I’ve received a lot of question about when and if there will be more books in the Goode-Grace series.  The answer is a resounding “yes.”  I’ve already started work on book 4, which will be called Grace Under Fire.   I’ve also planned out the story for two additional books, Saving Grace and Good Graces.

To hold you over until the the book is finished, I offer this preview of chapter one:

“Deputy Grace, do you copy?” the voice said from far away. Bobby stared at his hand. It was rapidly filling with blood. His own blood, gushing like someone turned on a faucet. He tried to calm himself down. A rapidly beating heart would only pump blood out of the bullet hole in his shoulder faster.

“Bobby!” the voice said. “Do you hear me? Are you with me!” He’d managed to crawl back to his vehicle and call in his own shooting. On the other end of the radio, dispatch was showing signs of panic.

“I’m here,” he said.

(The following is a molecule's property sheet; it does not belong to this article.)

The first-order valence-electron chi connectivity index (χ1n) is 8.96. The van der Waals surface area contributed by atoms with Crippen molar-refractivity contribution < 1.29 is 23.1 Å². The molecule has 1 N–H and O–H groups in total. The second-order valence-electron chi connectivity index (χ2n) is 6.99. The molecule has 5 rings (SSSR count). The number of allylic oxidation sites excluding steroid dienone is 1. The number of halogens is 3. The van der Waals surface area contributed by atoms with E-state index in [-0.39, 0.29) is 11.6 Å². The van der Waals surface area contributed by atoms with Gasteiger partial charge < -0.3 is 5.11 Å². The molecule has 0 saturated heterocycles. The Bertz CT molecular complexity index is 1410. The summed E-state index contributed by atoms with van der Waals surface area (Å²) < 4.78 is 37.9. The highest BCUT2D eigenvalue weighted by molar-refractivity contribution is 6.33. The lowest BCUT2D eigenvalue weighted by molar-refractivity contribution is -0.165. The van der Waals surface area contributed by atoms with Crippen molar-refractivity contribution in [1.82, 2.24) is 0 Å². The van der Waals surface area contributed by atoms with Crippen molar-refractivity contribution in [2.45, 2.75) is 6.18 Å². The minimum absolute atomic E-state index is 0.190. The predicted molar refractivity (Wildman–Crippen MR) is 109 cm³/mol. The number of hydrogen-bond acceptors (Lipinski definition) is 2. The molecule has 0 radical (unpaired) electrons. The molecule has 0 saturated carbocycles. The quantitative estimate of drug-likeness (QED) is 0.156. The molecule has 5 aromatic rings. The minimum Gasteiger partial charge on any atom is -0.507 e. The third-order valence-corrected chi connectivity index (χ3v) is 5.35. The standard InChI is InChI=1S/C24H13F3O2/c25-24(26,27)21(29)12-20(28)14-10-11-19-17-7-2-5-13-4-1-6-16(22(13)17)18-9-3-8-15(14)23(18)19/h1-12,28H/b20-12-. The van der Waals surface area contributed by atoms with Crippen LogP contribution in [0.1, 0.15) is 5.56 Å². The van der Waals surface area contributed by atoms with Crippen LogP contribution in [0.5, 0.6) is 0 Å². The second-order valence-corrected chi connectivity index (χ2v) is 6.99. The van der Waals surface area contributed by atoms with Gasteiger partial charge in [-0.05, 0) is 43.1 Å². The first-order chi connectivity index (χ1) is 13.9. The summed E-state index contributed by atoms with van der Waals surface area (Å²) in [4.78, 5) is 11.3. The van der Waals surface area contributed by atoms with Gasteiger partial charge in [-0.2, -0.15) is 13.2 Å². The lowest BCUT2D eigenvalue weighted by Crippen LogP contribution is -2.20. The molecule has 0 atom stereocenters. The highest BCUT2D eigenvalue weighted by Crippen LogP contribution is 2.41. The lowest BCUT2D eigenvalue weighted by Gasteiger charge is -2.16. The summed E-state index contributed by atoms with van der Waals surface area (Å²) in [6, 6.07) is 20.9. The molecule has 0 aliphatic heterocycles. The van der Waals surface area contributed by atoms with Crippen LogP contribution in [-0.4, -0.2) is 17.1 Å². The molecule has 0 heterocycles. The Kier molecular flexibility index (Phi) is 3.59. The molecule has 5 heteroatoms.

At least for now. If he died it was his own fault for being stupid; careless and complacent just because he was back home where it was supposed to be safe. Add his name to the list of people who made it out of a combat zone without a scratch and then died tragically at home. Well, don’t put him on the list yet. There was still some time and help was on the way. The problem was that help was so far away. How in the hell did he get so careless?  He’d seen the guy kneeling next to a car pulled over to the side the road. The left front wheel was on a jack and the man seemed as if he was trying to free a lug nut. He’d just gotten out of the patrol car, no weapon drawn. He’d not asked the man to stand or move away from the car. Like so many other crime victims he’d met over the years, Deputy Bobby Grace had been lulled into a false sense of security because he was out in the country.   The sky was so damn blue today with clouds so fluffy and white he’d actually stopped to take a picture on his front porch that morning because it was pretty. Something to remember summer by when the gray Ohio winter set in.  Bright green corn, blue skies, hanging baskets overflowing with red, white, and purple petunias. (Petunias didn’t come in blue, you had to settle for purple.)  His wife, dressed all in black as usual, with glittering purple eye shadow the color of the petunias and dark red lipstick on her heart-shaped lips had kissed him on the lips and handed him his sack lunch. The birds were singing, the sun was shining. How could this day end badly?